PicturePresented in an Anamorphic 1.78: 1 transfer, this is a lovely looking release. Granted, this isn't the most demanding of visual spectaculars to recreate on DVD, but what it has to do it does superbly. Colours are rich and even, blacks are uniformly solid, and skin tones are natural. The transfer is nice and crisp, there are no noticeable digital artefacts, haloing or edge enhancements to write home about, and the print is in great shape (as it should be). Absolutely zero complaints here.
SoundThe audio is presented in a workmanlike and serviceable single Dolby Digital 2.0 track. Sound is pin sharp, dialogue is clear and there is a nice balance to the mix. There is absolutely nothing here to astound, but given the context of the material, I can't see how anything could have been improved drastically. There are no problems with this.
ExtrasWell, with a 2-disc set and a title of 'Extras' you would expect this release to be stocked to the gills with supplemental material. Instead what we have here is generous, however somewhat lightweight. On the plus side the DVD is certainly not padded with unnecessary supplements designed to bulk the package out. Everything here is streamlined and worthwhile, even if brevity is somewhat of a problem on this additional disc. 'Extras' contains three brief but entertaining short features which make up it's behind the scenes supplemental additions. The longest of these is 'The Difficult Second Album', a behind the scenes mini documentary which focuses on the creation of the series. Personally presented by Merchant and Gervais and running at just over twenty minutes, this is a light-hearted and entertaining glimpse into the production with plenty of off-the-cuff anecdotes from its creators. The other two features are basically self indulgences from Gervais in particular, offering nothing in the way of insight into the series. It's just as well old Ricky is such a funny guy then, as his comedy mannerisms elevate the pieces from the sub-ten minute fluff they really are into a couple of enjoyable time wasters. 'Finding Leo' is a home recorded short by Merchant, tracking Gervais' desperate and futile attempts to locate a replacement celebrity for an episode after original choice Jude Law pulls out due to filming commitments. After setting his heart on recruiting Leonardo DiCaprio we are treated to Gervais scrabbling about in vain attempting to locate DiCaprio's agent using directory enquiries. The jewel in the crown however, is 'Taping Nigel'. At a smidge over seven minutes long, it's certainly cheeky of the DVD manufacturers to proclaim it a documentary, but what it lacks in length it makes up for in sheer comedy gold. Its entire length is devoted to footage of Gervais torturing his editor Nigel for his own evil sport and amusement. Nigel finds himself humiliated time and again by a cackling Gervais, who knows no limits when drawing caricatures of his hapless workmate, or turning him into a makeshift man-machine through ingenious use of sellotape, cardboard boxes and a can of Glade. The mind boggles. Rounding out the second disc are some outtakes and deleted scenes from the show itself. The outtakes mostly consist of Gervais' inability to keep a straight face in any scenario, although his hyena-like laughter is infectious and prevents this from descending into Dennis Norden-lite banality. There is a generous selection of exorcised footage which range from minor alterations through to full complete scenes. The scenes are all of the same high quality as the show, and can only have been removed for pacing/time keeping issues. There is some very funny stuff here. All in all this is a respectable array of supplemental materials, if a little less comprehensive than we could have hoped for on a 2-disc release.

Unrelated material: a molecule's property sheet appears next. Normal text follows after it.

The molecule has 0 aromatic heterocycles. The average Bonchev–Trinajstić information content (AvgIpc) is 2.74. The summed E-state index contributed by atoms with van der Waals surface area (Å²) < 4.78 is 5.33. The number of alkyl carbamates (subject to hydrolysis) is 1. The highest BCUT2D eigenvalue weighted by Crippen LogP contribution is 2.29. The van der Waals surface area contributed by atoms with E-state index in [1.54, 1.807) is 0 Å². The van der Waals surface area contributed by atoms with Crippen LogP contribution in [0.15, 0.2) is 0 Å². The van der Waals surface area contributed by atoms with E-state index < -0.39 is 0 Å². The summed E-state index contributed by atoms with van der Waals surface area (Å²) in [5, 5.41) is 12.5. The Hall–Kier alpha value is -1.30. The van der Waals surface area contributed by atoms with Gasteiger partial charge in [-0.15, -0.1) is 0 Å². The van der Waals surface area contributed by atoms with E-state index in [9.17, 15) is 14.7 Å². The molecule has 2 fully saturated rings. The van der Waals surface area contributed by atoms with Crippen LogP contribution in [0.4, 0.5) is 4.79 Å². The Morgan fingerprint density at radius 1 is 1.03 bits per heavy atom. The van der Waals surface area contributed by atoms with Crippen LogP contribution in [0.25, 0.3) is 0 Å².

VerdictA fine effort on DVD for a great show, and a must for any fans of exciting new British comedy. Top banana.
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